|Cumin Seasoned Pork Chops|
CUMIN Field Report â€“ SPRING 2007
McCormickâ€™s chief spice buyer, Al Goetze, travels to exotic ports-of-call, trekking across varied terrain in search of the finest herbs and spices. In this journal entry, Al explains the versatility, history and cultivation of cumin, and invites us inside his recent trip to India, the largest grower and consumer of this incomparable spice.
What is it about cumin that makes this spice so unique? Its very distinctive flavor is described as slightly bitter and warm, with strong, earthy notes. A quick whiff of cumin and you instantly know its identity. But, did you know that cumin is among the top 10 selling spices in the U.S? Thatâ€™s not so surprising if you think about how important cumin is to some of our favorite flavors, like taco seasoning, chili powder and other Mexican and Southwest-inspired dishes. Cumin is also an essential ingredient in virtually every global cuisine, particularly the more trendy foods of North Africa, India and the Middle East.
Cumin seed has an extensive history and the foods that it is used to flavor today actually traces its fascinating past. Earliest records of cumin date back more than 4,000 years to its farming in the Nile River Valley and cultivation by the Egyptians. From there the seeds were bartered through overland camel trading routes crossing Northern Africa to the west and Asia to the east. As trade expanded, cumin was carried north into Europe via Morocco and Venice. Cumin reached the New World, with the arrival of the Spaniards in Mexico. Each stop along the way, the local population became intrigued with cuminâ€™s flavor, and found ways to incorporate the spice into their dishes.
To get a firsthand view of this seasonâ€™s cumin seed crop, I travel to northwest India to the states, Gujarat and Rajasthan. I meet up with my local colleague, Sibi, in Ahmadabad and drive over four hours to get to the growing region. This part of India is flat, with fields and grasses on both sides of the road as far as the eye can see. Cumin grows in the mild winter months, as the moisture and cool temperatures are ideal. The harvest takes place from March to May. It is critical that the weather becomes dry at harvest time. Hard rains can cause seeds to fall to the ground or turn black in color, resulting in a lower quality crop. This year, the crop is looking great — the farmers have planted a very large quantity and the weather has been ideal.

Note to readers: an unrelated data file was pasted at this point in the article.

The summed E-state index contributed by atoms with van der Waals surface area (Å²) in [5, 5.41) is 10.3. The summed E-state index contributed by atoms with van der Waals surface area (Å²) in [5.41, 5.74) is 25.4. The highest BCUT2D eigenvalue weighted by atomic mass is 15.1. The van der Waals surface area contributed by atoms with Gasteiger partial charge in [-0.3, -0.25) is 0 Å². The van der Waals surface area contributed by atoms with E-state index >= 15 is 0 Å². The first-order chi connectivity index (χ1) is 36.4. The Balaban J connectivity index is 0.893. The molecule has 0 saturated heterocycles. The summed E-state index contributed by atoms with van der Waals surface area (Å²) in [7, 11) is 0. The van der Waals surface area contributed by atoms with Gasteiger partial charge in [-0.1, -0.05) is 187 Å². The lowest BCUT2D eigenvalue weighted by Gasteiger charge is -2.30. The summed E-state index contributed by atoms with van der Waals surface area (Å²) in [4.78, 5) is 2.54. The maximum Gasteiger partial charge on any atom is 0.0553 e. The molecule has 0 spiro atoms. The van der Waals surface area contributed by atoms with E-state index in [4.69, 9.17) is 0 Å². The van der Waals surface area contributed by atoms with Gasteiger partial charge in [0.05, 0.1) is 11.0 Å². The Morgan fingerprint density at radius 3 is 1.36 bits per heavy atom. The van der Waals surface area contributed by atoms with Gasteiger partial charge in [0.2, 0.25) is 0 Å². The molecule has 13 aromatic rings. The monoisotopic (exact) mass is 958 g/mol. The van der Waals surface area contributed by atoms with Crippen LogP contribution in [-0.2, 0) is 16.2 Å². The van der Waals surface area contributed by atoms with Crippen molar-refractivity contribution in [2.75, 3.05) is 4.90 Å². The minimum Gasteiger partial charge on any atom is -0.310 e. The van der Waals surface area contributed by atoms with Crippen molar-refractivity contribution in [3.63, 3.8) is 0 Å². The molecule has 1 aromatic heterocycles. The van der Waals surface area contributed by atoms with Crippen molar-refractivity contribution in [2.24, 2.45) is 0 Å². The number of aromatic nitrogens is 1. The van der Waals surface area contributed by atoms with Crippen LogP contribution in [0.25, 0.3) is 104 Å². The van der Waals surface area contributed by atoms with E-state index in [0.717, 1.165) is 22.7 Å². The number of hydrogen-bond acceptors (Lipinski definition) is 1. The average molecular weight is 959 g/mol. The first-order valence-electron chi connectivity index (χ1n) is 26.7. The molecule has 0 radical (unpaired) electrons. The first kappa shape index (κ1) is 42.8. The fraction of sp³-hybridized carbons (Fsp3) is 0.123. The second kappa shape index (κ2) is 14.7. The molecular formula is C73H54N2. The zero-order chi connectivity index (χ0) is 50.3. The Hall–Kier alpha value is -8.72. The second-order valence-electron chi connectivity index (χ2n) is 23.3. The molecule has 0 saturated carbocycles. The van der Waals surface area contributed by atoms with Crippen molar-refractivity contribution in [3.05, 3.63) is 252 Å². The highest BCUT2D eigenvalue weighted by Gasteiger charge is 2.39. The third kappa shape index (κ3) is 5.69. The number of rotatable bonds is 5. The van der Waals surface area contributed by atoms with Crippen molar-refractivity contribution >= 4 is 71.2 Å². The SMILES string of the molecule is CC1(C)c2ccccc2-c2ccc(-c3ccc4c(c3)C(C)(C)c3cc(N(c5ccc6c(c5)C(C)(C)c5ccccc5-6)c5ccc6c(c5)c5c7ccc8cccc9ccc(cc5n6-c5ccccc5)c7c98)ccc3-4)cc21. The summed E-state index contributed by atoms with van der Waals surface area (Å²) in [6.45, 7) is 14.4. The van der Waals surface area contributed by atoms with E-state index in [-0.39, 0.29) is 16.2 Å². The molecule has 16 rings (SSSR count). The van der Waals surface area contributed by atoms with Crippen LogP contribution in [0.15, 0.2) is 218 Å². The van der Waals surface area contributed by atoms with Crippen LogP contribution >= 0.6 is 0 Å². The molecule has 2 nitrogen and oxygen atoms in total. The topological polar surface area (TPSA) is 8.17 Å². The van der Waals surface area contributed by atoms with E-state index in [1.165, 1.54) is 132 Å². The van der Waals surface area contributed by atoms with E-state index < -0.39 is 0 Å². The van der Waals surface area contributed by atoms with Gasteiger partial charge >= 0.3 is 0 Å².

Cuminum cyminum is a delicate-looking annual, with slender, branched stems. It is a small, fast growing plant seldom reaching higher than three feet. Tiny white flowers will yield cumin seeds, which range in color from pale brown to khaki. Cumin seeds are similar in appearance to caraway seeds, averaging about Â¼ inch in length. It grows in temperate climates and is harvested just four months after planting. Itâ€™s amazing that such an unassuming plant produces a seed so packed with flavor and aroma.
The farmers manually harvest the seeds by pulling the whole plant out of the ground and thrashing the seeds off of the plant onto a cover. Then, they are sun-dried and hand-sifted over a screen to separate out stems and twigs.
Most seeds are taken to a small town called Unjha which has a famous open air market, where merchants sell small lots of several hundred pounds of cumin seeds, one lot at a time. Even in the spring months here, the weather can get very warm, so the market closes for two hours mid-day. We were invited to eat at a local merchantâ€™s house. The meal was comprised of many colorful dishes, both meat and vegetarian. My favorites were the curries that had an ample amount of cumin, fresh from the market! After our bountiful meal, we had a siesta to regain our strength for the afternoon at the market and the long drive back to Ahmadabad.
Back at home, I like to combine cumin with chili pepper, oregano and garlic for a flavorful spice rub — exceptional on grilled pork.
I look forward to sharing my next journey with you, and wish you a flavorful season!